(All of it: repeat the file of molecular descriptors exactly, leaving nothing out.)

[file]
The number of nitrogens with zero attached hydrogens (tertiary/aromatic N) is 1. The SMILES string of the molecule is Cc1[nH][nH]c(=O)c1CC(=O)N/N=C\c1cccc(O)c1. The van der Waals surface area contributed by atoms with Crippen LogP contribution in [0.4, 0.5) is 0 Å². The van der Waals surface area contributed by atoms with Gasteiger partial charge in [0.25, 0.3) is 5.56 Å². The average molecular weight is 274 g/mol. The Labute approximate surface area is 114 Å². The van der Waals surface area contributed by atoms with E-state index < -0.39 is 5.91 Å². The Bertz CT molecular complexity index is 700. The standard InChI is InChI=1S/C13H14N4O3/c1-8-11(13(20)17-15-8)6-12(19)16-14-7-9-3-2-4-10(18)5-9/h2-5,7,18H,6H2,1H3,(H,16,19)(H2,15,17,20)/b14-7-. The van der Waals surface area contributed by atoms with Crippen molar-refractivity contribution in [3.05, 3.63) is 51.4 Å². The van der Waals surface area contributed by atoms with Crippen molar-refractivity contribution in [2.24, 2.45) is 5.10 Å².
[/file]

The number of nitrogens with zero attached hydrogens (tertiary/aromatic N) is 1. The SMILES string of the molecule is Cc1[nH][nH]c(=O)c1CC(=O)N/N=C\c1cccc(O)c1. The van der Waals surface area contributed by atoms with Crippen LogP contribution in [0.4, 0.5) is 0 Å². The van der Waals surface area contributed by atoms with Gasteiger partial charge in [0.25, 0.3) is 5.56 Å². The average molecular weight is 274 g/mol. The Labute approximate surface area is 114 Å². The van der Waals surface area contributed by atoms with E-state index < -0.39 is 5.91 Å². The Bertz CT molecular complexity index is 700. The standard InChI is InChI=1S/C13H14N4O3/c1-8-11(13(20)17-15-8)6-12(19)16-14-7-9-3-2-4-10(18)5-9/h2-5,7,18H,6H2,1H3,(H,16,19)(H2,15,17,20)/b14-7-. The van der Waals surface area contributed by atoms with Crippen molar-refractivity contribution in [3.05, 3.63) is 51.4 Å². The van der Waals surface area contributed by atoms with Crippen molar-refractivity contribution in [2.24, 2.45) is 5.10 Å².